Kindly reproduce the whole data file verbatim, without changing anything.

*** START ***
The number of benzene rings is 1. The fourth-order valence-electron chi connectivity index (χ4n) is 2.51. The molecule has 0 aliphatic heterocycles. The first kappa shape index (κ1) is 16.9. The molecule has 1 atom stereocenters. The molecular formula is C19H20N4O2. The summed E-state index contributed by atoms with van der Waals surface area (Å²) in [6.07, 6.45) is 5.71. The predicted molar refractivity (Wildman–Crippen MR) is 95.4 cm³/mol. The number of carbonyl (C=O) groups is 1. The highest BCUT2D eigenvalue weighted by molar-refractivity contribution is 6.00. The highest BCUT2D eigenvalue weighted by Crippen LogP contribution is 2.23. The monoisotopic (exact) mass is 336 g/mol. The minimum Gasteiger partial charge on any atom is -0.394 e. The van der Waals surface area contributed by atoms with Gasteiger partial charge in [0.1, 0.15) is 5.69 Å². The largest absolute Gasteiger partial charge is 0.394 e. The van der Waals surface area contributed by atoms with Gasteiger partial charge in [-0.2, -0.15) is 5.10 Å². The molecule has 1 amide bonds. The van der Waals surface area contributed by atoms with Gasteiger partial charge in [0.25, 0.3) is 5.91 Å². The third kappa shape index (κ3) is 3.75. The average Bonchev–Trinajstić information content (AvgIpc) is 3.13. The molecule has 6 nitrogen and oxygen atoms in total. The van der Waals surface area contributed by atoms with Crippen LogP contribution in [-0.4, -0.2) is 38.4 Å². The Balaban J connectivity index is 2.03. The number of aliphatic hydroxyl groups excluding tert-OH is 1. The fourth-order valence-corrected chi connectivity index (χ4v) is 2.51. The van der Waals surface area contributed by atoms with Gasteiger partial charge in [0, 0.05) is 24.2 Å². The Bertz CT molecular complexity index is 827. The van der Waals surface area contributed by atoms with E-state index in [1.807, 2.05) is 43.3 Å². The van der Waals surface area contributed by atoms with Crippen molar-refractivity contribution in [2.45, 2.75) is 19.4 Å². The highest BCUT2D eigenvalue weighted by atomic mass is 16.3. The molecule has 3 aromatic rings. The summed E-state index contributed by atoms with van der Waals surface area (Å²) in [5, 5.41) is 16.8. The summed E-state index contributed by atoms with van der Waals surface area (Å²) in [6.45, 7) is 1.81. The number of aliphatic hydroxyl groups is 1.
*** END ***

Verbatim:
The number of benzene rings is 1. The fourth-order valence-electron chi connectivity index (χ4n) is 2.51. The molecule has 0 aliphatic heterocycles. The first kappa shape index (κ1) is 16.9. The molecule has 1 atom stereocenters. The molecular formula is C19H20N4O2. The summed E-state index contributed by atoms with van der Waals surface area (Å²) in [6.07, 6.45) is 5.71. The predicted molar refractivity (Wildman–Crippen MR) is 95.4 cm³/mol. The number of carbonyl (C=O) groups is 1. The highest BCUT2D eigenvalue weighted by molar-refractivity contribution is 6.00. The highest BCUT2D eigenvalue weighted by Crippen LogP contribution is 2.23. The monoisotopic (exact) mass is 336 g/mol. The minimum Gasteiger partial charge on any atom is -0.394 e. The van der Waals surface area contributed by atoms with Gasteiger partial charge in [0.1, 0.15) is 5.69 Å². The largest absolute Gasteiger partial charge is 0.394 e. The van der Waals surface area contributed by atoms with Gasteiger partial charge in [-0.2, -0.15) is 5.10 Å². The molecule has 1 amide bonds. The van der Waals surface area contributed by atoms with Gasteiger partial charge in [0.25, 0.3) is 5.91 Å². The third kappa shape index (κ3) is 3.75. The average Bonchev–Trinajstić information content (AvgIpc) is 3.13. The molecule has 6 nitrogen and oxygen atoms in total. The van der Waals surface area contributed by atoms with Crippen LogP contribution in [-0.4, -0.2) is 38.4 Å². The Balaban J connectivity index is 2.03. The number of aliphatic hydroxyl groups excluding tert-OH is 1. The fourth-order valence-corrected chi connectivity index (χ4v) is 2.51. The van der Waals surface area contributed by atoms with Gasteiger partial charge in [0, 0.05) is 24.2 Å². The Bertz CT molecular complexity index is 827. The van der Waals surface area contributed by atoms with E-state index in [1.807, 2.05) is 43.3 Å². The van der Waals surface area contributed by atoms with Crippen molar-refractivity contribution in [2.45, 2.75) is 19.4 Å². The highest BCUT2D eigenvalue weighted by atomic mass is 16.3. The molecule has 3 aromatic rings. The summed E-state index contributed by atoms with van der Waals surface area (Å²) in [5, 5.41) is 16.8. The summed E-state index contributed by atoms with van der Waals surface area (Å²) in [6.45, 7) is 1.81. The number of aliphatic hydroxyl groups is 1.